Gloucester and France defence coach Dave Ellis offers his views on recent events, looking back at the Six Nations win over Andy Robinson's side.
Ellis has a weekly column in the Rugby Times newspaper and his words are in this week's edition, as well as loads of other rugby news from around the game.
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Dave Ellis - Weekly Update
In the last few weekly articles I've mentioned the word 'composure' many times and the importance it plays in deciding the results of many tight games. The French performance at the weekend clearly illustrated the importance of displaying a cool temperament in the heat of battle.
Dimitri Yachvili held his nerve at the critical times to produce an accurate place kicking display. I was equally impressed with the whole team's performance and our focus and determination to compete, despite being outplayed in many facets of the game.
The overall statistics simply defy logic, for instance England spent almost 70 per cent of the game in French territory, and France completed in the region of 116 exhausting tackles, whereas England were required to make only 43. This data is truly remarkable and shows tremendous spirit by the French team to not only stay in the game, but to gain victory in such adversity was exceptional.
While many purists and pundits criticised the French for a lack of adventure, needless to say as a defence specialist, I am extremely proud of the performance that resulted in victory at Twickenham. As I mentioned in last week's article - 'I would prefer to win ugly than lose beautifully' - I make no apologies for this.
During the first half we were penalised heavily by Paddy O'Brien and having discussed the problems at half time, we decided not to compete at the breakdown. It is very confusing for players as Southern Hemisphere referees, who are used to the Super 12s style of play, interpret this area of the game very differently to their Northern Hemisphere colleagues. England however had enough opportunities in the first half to put the game beyond France, but we remained focussed and gradually clawed our way back into the match.
I am realistic enough to know that we will have to improve our overall play dramatically to beat an insurgent Welsh team in Paris, and both Ireland and Italy in Dublin and Rome, respectively. But there were some extremely encouraging signs, for instance, I thought newcomers Jean-Phillipe Grandclaude and Yannick Nyanga were both impressive as replacements. And combined with the inclusion of Brive's exciting full back Julien Laharrague following an impressive display against England 'A' at the Rec on Friday and the return from injury of Imanol Harinordoquy, Aurelien Rougerie and Yannick Jauzion our attacking options look to have improved dramatically.
My unusual position of an Englishman in the heart of French rugby provides me with a totally unique perspective of French rugby, and I must admit I become slightly irritated at the total nonsense spoken about our performances and attitude to the game.
Everytime I switch the television highlights on, the TV network wheels out some former international player who bleats out the same old rubbish "very undisciplined", "which French team will turn up?", "inconsistent", "don't travel away from home very well".
It really is rubbish… France may have had problems in the past, but frankly it's about time someone put the record straight. Under Bernard Laporte France are extremely disciplined. During our 2003 Grand Slam campaign only Ireland conceded less penalties in games against France.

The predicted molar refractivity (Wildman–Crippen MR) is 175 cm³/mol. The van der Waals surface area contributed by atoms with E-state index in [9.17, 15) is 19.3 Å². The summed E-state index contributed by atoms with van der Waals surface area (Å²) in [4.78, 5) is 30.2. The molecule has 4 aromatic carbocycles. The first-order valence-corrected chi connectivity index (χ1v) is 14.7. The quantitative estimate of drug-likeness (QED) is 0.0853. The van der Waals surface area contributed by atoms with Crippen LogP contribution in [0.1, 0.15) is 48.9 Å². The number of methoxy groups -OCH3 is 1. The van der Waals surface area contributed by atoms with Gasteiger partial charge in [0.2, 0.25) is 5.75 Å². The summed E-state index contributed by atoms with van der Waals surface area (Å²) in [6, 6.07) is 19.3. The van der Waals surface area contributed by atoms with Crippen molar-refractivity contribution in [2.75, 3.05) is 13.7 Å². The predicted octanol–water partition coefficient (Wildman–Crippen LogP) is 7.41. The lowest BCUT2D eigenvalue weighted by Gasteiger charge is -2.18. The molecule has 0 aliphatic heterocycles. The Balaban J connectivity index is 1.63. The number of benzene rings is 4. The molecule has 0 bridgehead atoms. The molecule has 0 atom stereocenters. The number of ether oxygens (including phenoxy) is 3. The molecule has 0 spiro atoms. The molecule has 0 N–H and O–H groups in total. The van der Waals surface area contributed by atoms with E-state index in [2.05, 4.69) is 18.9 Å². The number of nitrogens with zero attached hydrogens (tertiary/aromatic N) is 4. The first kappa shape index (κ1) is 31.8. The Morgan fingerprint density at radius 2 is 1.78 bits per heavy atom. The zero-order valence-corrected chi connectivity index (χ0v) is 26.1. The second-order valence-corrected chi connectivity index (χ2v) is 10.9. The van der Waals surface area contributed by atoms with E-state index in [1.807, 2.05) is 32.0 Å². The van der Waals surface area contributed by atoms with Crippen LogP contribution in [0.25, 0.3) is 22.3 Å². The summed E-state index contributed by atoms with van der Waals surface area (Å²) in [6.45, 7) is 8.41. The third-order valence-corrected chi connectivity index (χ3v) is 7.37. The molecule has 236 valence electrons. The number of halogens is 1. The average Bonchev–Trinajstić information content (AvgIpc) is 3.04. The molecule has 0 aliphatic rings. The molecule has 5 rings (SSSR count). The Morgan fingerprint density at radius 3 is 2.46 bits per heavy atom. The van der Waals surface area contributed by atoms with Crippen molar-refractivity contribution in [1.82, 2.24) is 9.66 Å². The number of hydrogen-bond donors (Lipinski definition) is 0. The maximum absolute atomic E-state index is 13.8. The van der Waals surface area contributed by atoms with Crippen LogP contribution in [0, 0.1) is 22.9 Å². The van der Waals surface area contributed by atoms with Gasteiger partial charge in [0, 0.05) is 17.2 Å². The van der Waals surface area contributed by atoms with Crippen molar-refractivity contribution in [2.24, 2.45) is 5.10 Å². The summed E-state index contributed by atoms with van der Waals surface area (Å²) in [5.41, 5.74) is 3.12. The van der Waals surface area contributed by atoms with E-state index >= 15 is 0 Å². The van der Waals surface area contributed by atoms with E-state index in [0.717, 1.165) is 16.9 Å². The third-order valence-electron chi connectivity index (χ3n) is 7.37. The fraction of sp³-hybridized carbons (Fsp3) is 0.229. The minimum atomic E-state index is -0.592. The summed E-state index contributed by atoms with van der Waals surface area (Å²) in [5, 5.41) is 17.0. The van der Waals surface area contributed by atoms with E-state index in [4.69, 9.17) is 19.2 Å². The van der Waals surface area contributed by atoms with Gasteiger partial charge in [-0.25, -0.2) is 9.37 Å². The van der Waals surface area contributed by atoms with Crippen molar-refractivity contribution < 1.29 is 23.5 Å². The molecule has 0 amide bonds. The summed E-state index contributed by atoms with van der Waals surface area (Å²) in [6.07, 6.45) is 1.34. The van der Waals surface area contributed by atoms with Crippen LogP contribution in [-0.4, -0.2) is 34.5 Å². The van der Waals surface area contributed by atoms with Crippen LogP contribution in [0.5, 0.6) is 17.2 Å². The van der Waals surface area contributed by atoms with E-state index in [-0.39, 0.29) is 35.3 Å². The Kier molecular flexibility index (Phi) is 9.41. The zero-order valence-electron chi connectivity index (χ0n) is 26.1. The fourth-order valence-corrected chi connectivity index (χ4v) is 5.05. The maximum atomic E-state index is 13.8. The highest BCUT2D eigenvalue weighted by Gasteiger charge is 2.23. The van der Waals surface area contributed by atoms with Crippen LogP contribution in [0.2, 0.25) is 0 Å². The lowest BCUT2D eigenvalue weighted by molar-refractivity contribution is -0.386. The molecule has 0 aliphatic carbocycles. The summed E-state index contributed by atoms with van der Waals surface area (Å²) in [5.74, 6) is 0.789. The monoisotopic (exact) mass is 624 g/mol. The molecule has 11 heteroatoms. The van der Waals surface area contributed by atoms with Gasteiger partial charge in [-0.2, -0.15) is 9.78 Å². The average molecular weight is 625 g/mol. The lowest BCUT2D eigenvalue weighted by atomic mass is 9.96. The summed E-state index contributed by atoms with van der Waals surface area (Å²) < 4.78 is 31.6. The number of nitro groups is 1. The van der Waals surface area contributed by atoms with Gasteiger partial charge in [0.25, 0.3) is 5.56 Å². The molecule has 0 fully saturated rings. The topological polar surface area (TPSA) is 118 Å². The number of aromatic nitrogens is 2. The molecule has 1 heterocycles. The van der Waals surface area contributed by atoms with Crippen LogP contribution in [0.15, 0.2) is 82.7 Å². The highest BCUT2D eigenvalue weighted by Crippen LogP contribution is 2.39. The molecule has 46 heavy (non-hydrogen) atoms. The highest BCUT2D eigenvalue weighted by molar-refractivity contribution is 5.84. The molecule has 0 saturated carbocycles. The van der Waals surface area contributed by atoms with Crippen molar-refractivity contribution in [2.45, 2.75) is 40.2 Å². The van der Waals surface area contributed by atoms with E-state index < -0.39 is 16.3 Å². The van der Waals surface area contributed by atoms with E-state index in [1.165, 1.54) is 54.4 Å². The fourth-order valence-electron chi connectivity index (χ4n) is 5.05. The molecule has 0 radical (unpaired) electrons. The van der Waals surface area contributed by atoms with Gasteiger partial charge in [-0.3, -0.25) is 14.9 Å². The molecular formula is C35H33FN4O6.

We also perform consistently well in the Six Nations - since 2000 we are the second best performing nation behind England, gaining Grand Slams in 2002 and 2004. For a team that supposedly doesn't travel well we've got a pretty good record too - only lost two away games since 2002.
It's back to domestic matters this weekend as we entertain Bath at Kingsholm in a must win game. It really is critical we put the disappointment of the poor Harlequins performance behind us and ensure we give our rivals a good beating. A bonus point would be ideal to move us back up the table, theoretically we could move up to fourth.
Despite he and a number of his team mates playing out of position, Greig Laidlaw's four penalties were enough to help Gloucester to a 12-11 Aviva Premiership win at Sale on Friday evening. The skipper told GRTV after the game that everyone had played their part, especially the younger players.
Greig Laidlaw skippers the Cherry and Whites on Friday evening, when they head to Sale Sharks for the penultimate game of this season's Aviva Premiership. The Scottish half back spoke to GRTV about the challenge posed in Salford.
Previewing Friday night's Aviva Premiership fixture away at Sale Sharks, Head Coach Laurie Fisher acknowledged the fine home record that the Salford based outfit have built up this season, but is looking for Gloucester to round off their campaign on a high note.
Speaking to GRTV following the 16-9 victory over Exeter, Tom Savage felt that Gloucester needed that win after a tough few weeks and hopes that it acts as a springboard to a good end to the season for the Cherry and Whites.
A week on from '...letting down ourselves, the jersey and the supporters...', skipper Greig Laidlaw was full of praise for his team mates following the 16-9 Aviva Premiership win over Exeter Chiefs at Kingsholm on Friday evening.
The excitement is building ahead of this Saturday's Gloucester Rugby City Walk 2016, with over 200 participants signed up to take part in the walk across the city, to raise money for worthwhile causes.
Four penalties from the boot of skipper Greig Laidlaw were just enough to see Gloucester dog out a tense 12-11 win at Sale on Friday evening and thwart the home team's attempts to finish the season unbeaten at home.